Since the fall of mankind, we have all needed deliverance. Each person’s individual smallness in a vast universe demands something or someone bigger to step in and take the reins. We need protection from natural disasters, human evil, and the spiritual enemy who seeks to steal, kill, and destroy. And you know what? God promises us that deliverance in the Bible.
When Jesus asked his Father to “deliver us from evil," he highlighted the need for deliverance. The Greek word there has two meanings: “rescue” and “God drawing us to himself.”
The concept of being rescued needs little explanation. There is evil in the world that God can keep us safe from, so we ask that of him. This encompasses deliverance from the physical threats of this world as well as deliverance through Christ from spiritual threats. The same Greek word in Christ’s prayer is employed in Paul’s declaration: “For He rescued us from the domain of darkness, and transferred us to the kingdom of His beloved Son, in whom we have redemption, the forgiveness of sins” (Col. 1:13–14).
The other meaning of rhoumai, the Greek word for deliverance, is not used as commonly in Scripture, but it expresses a remarkable truth. Our deliverance, whether physical or not, is directly tied to God drawing us to himself. When Paul wrote to the church in Thessalonica, he warned them about what would soon happen to them, paralleling Christ’s warnings of their tribulation. But he also wrote that before it happened, there would be deliverance for followers of Christ because God would draw them to himself and thus take them out of harm’s way (1 Thess. 1:10).
Though the vast majority of us have never faced the persecution the first-century church did, I can’t help but wonder how many of our personal tragedies, failures, and hardships could be avoided if we simply drew closer to God. I know I could have avoided a few!
Peter noted that “the Lord knows how to rescue the godly from temptation” (2 Peter 2:9). We need not fear temptation if we’re walking closely with the One called Jehovah Mephalti—the Lord my Deliverer. It is common for us to wait until we are in dire need of rescue to cry out to God, but rescue is already here if we will just stay close to Christ. When we do so, we hear more clearly his direction for each step along the way and can steer clear of unnecessary problems we are prone to create in our shortsightedness.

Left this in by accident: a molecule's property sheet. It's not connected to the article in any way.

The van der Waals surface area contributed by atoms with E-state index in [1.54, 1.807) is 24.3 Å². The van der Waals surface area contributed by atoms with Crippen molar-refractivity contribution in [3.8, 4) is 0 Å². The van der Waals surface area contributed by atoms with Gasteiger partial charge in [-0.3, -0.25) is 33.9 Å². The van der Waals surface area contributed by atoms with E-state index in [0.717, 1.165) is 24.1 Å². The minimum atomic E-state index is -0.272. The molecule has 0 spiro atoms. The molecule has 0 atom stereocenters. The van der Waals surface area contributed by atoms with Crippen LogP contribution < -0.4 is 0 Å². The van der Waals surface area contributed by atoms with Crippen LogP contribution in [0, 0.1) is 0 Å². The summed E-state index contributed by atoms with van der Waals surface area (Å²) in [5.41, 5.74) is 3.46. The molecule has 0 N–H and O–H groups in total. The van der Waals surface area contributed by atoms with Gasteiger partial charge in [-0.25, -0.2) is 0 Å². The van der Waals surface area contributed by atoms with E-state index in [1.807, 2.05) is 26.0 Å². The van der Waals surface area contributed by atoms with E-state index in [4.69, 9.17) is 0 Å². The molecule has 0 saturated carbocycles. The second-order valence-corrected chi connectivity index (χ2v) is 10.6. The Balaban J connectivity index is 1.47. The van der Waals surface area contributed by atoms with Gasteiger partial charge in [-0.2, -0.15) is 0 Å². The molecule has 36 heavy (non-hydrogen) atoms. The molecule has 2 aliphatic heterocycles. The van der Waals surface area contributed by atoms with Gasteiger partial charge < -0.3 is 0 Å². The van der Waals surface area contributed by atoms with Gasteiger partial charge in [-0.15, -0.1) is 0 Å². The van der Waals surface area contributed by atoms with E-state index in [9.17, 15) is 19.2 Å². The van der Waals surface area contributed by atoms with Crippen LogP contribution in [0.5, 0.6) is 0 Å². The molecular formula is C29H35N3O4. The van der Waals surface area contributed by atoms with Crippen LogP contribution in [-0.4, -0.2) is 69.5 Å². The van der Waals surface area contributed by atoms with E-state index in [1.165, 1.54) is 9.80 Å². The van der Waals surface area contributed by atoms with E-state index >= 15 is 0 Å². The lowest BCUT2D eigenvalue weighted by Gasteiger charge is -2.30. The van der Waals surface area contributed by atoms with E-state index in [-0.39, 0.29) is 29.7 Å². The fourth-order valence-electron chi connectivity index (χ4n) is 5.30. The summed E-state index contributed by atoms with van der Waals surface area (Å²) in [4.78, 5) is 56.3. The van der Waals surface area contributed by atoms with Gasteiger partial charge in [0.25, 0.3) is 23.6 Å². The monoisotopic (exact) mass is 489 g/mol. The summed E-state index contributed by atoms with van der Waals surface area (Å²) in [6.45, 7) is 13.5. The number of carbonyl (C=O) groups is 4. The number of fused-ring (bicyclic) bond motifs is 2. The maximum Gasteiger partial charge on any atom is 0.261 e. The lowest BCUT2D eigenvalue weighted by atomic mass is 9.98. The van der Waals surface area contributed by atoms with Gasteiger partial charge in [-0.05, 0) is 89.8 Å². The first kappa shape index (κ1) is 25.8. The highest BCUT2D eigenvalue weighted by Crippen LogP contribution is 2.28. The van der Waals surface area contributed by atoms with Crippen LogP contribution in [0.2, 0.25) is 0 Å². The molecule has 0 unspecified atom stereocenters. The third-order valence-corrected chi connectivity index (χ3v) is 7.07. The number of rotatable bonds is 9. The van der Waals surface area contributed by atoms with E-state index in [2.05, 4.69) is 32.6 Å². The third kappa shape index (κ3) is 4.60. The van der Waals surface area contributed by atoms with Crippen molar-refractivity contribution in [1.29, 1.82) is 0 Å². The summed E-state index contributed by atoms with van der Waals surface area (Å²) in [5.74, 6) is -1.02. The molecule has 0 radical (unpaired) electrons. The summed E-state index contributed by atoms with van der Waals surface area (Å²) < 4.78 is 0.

Christians are not supposed to live in bondage. Paul wrote, “It was for freedom that Christ set us free” (Gal. 5:1). If you have been convinced that freedom is unattainable, then you have bought into a lie. When you give yourself willingly as a servant of God, he does not want you under the rule of anyone or anything else. And though we offer ourselves as servants, he raises us up as his sons and daughters, making us heirs to his kingdom. We are meant to be free.
Always remember this profound truth: God delivers out of his goodness, not because of our abilities or merits. Paul wrote, “For by grace you have been saved through faith; and that not of yourselves, it is the gift of God; not as a result of works, so that no one may boast” (Eph. 2:8–9).
Deliverance is often beyond our capabilities. If we think we are the sole source of deliverance, then we’re doomed to fail. We have to humble ourselves and say, “Deliver us from evil,” as Jesus instructed us to pray, because deliverance is usually beyond our grasp. Our hope lies in the fact that it is never beyond God’s. In our weakness, he is strong.
As you walk confidently in the promise of deliverance, remember your position as a child of God. Trust him in every situation for deliverance, whether it comes immediately, incrementally, or eternally. And most importantly, always know that our deliverance lies in staying close to the One who is our deliverer.
Randy Robison talks about The Age of Promise this Tuesday on LIFE Today. Follow him on Instagram, Twitter, and Facebook. This is an excerpt from The Age of Promise. Copyright ©2018 by James Randall Robison. Published by Thomas Nelson, a division of Harper Collins. Used by permission.